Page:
Nssa committee approved Zimre deal

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THE recently removed National Social Security Authority (Nssa) management resolved not to follow all its rights in Zimre Holdings Ltd, businessdigest has established.

Chris Muronzi

Sources this week said Nssa executives, through a management committee, assumed powers of the board’s investment committee in the absence of the board.

NSSA

The previous Nssa board, whose term of office expired in August 2013, was chaired by top lawyer Innocent Chagonda. He was deputised by corporate governance expert David Mutambara.

Other members of the board were former Nssa general manager James Matiza, Chris Hokonya, David Govere, Joseph Kanyekanye, Cecilia Alexander, Rosa Dube, Kennias Shamuyarira, Ephanos Makiwa and Memory Mukondomi.

After the expiry of the board, investment director Shadreck Vera, finance director Patrick Mapani, corporate services director Tendai Mafunda and ICT director Bright Chidyagwai constituted the management committee that ran the affairs of nssa for two years. The management committee, sources said, resolved to follow only 3% of their rights when they could have followed all their rights.

“Its not clear why the management committee opted to follow part of their rights. They could have followed their rights in full and followed government’s rights as well,” a source said.

“There are a lot of questions that need to be answered and they can best be answered by people like Vera and Matiza and the management committee.”

Under normal circumstances, when a management committee makes a decision on investment, the Labour ministry is supposed to sign it off. It’s not clear if the management committee sought the approval of the ministry and how the Zimre issue was presented for approval.

Labour minister Prisca Mupfumira had not responded to businessdigest’s request for a comment on the Nssa-Zimre issues at the time of going to print.

Sources last week said government was looking at the deal to establish why Nssa did not follow its rights in the US$15 million rights issue and what really transpired leading to the takeover. Only 18,03% of the reinsurers shareholders followed their rights, leaving the underwriter, NMB Bank, to pick up over 80% of the issued shares.

A former Nssa executive confirmed a management committee had recommended that the fund should not follow its rights in Zimre because the group had not paid a dividend to government for 20 years.

The source said before the decision to invest in a company is made, an investment analyst makes recommendations on whether to invest or not. After making recommendations, the analyst presents his recommendations to a management investment committee. The investment committee then makes final recommendations based on the analyst’s report.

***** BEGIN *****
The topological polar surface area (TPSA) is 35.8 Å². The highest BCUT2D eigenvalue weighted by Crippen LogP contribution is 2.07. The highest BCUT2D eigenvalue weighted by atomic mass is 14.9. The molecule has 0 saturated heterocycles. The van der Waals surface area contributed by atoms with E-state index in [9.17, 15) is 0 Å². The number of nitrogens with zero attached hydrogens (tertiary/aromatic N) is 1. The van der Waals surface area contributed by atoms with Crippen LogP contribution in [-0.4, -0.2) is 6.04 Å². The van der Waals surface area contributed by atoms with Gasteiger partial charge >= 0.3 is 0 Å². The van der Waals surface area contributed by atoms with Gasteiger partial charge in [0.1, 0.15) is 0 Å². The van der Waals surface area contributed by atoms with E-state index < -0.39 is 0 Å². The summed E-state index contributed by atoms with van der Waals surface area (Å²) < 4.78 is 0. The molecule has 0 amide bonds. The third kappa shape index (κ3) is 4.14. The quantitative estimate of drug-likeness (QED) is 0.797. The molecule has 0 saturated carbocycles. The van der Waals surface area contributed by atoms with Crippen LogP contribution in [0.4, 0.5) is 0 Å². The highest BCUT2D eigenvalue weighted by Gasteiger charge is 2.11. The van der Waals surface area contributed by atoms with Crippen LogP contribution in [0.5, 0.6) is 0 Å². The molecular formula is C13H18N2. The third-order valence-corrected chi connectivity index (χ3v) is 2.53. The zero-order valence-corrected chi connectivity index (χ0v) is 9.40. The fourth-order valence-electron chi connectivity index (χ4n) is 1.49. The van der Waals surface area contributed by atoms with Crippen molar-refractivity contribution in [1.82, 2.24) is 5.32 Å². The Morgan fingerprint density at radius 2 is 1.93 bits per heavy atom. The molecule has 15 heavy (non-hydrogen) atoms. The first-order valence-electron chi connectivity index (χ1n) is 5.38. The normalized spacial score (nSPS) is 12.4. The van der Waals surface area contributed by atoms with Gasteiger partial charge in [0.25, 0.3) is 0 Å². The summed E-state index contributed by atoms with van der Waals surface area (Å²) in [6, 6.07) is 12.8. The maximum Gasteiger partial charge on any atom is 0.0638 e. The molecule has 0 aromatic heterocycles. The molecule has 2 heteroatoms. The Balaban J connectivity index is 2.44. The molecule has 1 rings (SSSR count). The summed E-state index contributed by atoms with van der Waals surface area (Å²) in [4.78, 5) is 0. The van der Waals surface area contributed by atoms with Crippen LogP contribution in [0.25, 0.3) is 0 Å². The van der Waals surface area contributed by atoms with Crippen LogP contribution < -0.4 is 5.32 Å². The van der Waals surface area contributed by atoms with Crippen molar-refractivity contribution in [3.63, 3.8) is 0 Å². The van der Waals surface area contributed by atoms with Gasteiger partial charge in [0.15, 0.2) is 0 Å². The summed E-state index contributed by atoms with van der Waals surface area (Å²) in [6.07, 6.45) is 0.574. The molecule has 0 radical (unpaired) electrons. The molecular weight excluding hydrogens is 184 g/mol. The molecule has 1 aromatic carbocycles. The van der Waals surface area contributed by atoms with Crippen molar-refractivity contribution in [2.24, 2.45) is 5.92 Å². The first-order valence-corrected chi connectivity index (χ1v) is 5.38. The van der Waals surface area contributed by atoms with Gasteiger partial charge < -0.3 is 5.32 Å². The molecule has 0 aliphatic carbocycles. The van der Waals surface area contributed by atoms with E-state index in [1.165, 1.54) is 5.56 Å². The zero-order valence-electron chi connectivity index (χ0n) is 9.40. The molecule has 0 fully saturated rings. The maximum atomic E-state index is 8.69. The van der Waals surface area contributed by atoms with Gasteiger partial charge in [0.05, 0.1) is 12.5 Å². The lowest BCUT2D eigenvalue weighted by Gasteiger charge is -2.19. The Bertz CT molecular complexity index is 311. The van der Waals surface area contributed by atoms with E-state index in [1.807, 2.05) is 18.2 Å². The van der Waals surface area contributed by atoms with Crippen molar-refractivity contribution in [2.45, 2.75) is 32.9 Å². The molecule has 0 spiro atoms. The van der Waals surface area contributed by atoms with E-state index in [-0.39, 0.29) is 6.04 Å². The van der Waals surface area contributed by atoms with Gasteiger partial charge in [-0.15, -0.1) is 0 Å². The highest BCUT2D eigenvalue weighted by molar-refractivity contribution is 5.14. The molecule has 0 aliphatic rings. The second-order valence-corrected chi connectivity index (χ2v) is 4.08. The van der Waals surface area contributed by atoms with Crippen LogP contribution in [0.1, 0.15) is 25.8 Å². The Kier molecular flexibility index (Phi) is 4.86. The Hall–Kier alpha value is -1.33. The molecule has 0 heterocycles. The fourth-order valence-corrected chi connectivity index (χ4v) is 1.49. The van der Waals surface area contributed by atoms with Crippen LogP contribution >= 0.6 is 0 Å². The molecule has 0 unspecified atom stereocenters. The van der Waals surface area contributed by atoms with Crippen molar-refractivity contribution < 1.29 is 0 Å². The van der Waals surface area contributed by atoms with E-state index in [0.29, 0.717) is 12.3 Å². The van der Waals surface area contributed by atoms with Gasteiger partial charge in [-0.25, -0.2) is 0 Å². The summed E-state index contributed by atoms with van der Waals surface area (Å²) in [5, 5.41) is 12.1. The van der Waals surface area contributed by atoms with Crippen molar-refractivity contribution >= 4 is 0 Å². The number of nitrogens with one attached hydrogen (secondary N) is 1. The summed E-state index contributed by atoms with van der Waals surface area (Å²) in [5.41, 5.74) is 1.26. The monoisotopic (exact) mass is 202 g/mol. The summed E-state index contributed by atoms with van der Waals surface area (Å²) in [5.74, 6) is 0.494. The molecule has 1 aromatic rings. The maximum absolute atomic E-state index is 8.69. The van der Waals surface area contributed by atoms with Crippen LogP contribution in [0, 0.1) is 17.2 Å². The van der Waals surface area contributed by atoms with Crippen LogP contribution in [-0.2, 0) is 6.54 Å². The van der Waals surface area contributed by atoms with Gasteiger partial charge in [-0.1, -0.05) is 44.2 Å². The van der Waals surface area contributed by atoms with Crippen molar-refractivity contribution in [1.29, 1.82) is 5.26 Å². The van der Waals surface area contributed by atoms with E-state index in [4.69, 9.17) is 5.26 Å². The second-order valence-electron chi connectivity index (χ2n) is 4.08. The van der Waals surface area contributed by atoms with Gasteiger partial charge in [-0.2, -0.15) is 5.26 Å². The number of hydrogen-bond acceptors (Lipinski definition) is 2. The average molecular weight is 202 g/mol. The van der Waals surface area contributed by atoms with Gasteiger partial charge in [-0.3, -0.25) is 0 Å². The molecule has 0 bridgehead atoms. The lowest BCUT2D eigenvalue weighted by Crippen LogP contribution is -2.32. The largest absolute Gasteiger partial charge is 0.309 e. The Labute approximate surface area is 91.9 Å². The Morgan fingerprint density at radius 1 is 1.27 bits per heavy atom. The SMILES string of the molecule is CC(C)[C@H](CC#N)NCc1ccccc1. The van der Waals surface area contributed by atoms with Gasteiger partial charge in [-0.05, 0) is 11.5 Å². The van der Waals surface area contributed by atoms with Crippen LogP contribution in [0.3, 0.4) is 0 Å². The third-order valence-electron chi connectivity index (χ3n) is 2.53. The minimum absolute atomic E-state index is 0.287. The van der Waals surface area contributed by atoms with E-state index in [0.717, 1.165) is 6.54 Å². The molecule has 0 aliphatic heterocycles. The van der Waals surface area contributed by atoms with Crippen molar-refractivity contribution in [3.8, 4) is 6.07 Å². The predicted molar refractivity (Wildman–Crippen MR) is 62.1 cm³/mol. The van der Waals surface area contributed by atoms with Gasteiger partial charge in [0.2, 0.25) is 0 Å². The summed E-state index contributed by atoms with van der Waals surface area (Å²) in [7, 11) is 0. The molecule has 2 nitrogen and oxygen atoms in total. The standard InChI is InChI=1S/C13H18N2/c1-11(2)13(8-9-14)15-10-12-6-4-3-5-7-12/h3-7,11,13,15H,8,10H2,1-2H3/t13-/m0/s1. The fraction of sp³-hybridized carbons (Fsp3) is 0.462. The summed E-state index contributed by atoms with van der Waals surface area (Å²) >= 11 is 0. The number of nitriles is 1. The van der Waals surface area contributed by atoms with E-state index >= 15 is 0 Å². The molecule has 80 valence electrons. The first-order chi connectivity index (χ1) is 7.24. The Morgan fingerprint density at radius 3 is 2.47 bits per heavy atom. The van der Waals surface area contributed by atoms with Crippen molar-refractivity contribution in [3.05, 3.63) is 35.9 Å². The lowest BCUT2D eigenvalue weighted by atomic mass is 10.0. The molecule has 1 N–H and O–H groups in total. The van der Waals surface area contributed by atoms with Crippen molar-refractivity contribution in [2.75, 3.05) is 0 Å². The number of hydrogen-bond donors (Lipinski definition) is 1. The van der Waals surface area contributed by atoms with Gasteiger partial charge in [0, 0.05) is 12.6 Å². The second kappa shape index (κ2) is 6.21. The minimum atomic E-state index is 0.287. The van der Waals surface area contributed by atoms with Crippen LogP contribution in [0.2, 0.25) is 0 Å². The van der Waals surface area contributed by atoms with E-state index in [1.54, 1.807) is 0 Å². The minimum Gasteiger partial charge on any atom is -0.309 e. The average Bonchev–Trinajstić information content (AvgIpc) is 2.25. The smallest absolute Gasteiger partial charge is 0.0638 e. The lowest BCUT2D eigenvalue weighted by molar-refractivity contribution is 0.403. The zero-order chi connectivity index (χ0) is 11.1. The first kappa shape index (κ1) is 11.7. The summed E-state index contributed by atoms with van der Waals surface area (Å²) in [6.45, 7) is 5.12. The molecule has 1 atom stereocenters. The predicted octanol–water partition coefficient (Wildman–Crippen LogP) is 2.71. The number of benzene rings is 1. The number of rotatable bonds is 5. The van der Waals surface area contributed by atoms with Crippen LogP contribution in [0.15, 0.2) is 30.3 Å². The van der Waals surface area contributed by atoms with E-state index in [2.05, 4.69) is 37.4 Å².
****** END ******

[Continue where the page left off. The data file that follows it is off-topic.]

The sources added that there was an attempt to conceal who the underwriter was.

“We followed our rights to the extent we could because that is the money we had after government said we could not afford to let go off the shareholding. We did not have enough money to follow our full rights at that particular juncture,” the source said.

Efforts to gets comments from Vera and Matiza proved fruitless as their mobile phones were unreachable.

The Affirmative Action Group (AAG) wrote a letter to the president’s office and various government ministers calling for the reversal of the deal. “We write to your good office to register our deep and profound indignation at the takeover of Zimre Holdings by an economic cabal that seeks to strip it of its assets while our government is lulled into the false narrative of a private investment into the same,” reads part of the letter signed by AAG vice-president Sam Ncube and addressed to Indigenisation minister Patrick Zhuwao, Labour minister Prisca Mupfumira, chief secretary to the President and Cabinet Misheck Sibanda and Nssa board chairman Robin Vela.

The AAG said in the takeover of Zimre, the Rudlands represented a “brazen, unconsciable, and unpardonable attack on the reflex of local economic empowerment on the high noon.”

Nssa board insiders who spoke to businessdigest on condition of anonymity said there was need for a relook at Nssa’s investment in the country’s largest reinsurer Zimre, with the issue being part the new board’s immediate priorities.

“Where in the world can an asset like ZHL be sold for US$0,02 per share,” the source added.

ZHL controls Fidelity Life Assurance, Nicoz Diamond and owns a significant shareholding in CFI Holdings, an agricultural conglomerate.

After the coming in of the new shareholder — government — Nssa’s stakes in Zimre were diluted to 22% and 19% respectively.
Hamish Rudland last week said the letter from AAG was a grim reminder to investors that deals done in the public domain and approved at the highest levels within government, the ZSE and the boards of directors are far from safe.

“This is the reason we (Zimbabwe) have no foreign direct investment flowing into the country. Scrutiny is always good but it needs a softer and quieter approach, so as not to upset business and investors. The deal was concluded through an EGM 12 months prior to the article being placed by the AAG,” said Rudland.

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